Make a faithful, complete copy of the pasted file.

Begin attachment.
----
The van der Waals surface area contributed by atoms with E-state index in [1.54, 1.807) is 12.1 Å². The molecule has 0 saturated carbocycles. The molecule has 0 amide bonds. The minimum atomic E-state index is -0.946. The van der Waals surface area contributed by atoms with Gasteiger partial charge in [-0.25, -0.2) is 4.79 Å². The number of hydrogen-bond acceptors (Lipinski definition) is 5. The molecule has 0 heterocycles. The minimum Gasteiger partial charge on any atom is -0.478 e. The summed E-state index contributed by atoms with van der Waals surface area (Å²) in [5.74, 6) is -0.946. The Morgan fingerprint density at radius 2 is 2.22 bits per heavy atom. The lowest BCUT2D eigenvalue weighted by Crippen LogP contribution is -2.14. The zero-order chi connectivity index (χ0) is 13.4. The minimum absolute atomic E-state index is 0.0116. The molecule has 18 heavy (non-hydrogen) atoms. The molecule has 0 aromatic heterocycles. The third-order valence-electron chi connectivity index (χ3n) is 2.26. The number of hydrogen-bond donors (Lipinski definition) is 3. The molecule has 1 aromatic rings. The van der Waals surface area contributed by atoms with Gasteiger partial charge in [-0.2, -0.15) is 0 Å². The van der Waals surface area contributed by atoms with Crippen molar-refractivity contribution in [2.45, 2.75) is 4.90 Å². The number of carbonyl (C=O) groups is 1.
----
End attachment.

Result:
The van der Waals surface area contributed by atoms with E-state index in [1.54, 1.807) is 12.1 Å². The molecule has 0 saturated carbocycles. The molecule has 0 amide bonds. The minimum atomic E-state index is -0.946. The van der Waals surface area contributed by atoms with Gasteiger partial charge in [-0.25, -0.2) is 4.79 Å². The number of hydrogen-bond acceptors (Lipinski definition) is 5. The molecule has 0 heterocycles. The minimum Gasteiger partial charge on any atom is -0.478 e. The summed E-state index contributed by atoms with van der Waals surface area (Å²) in [5.74, 6) is -0.946. The Morgan fingerprint density at radius 2 is 2.22 bits per heavy atom. The lowest BCUT2D eigenvalue weighted by Crippen LogP contribution is -2.14. The zero-order chi connectivity index (χ0) is 13.4. The minimum absolute atomic E-state index is 0.0116. The molecule has 18 heavy (non-hydrogen) atoms. The molecule has 0 aromatic heterocycles. The third-order valence-electron chi connectivity index (χ3n) is 2.26. The number of hydrogen-bond donors (Lipinski definition) is 3. The molecule has 1 aromatic rings. The van der Waals surface area contributed by atoms with Gasteiger partial charge in [-0.2, -0.15) is 0 Å². The van der Waals surface area contributed by atoms with Crippen molar-refractivity contribution in [2.45, 2.75) is 4.90 Å². The number of carbonyl (C=O) groups is 1.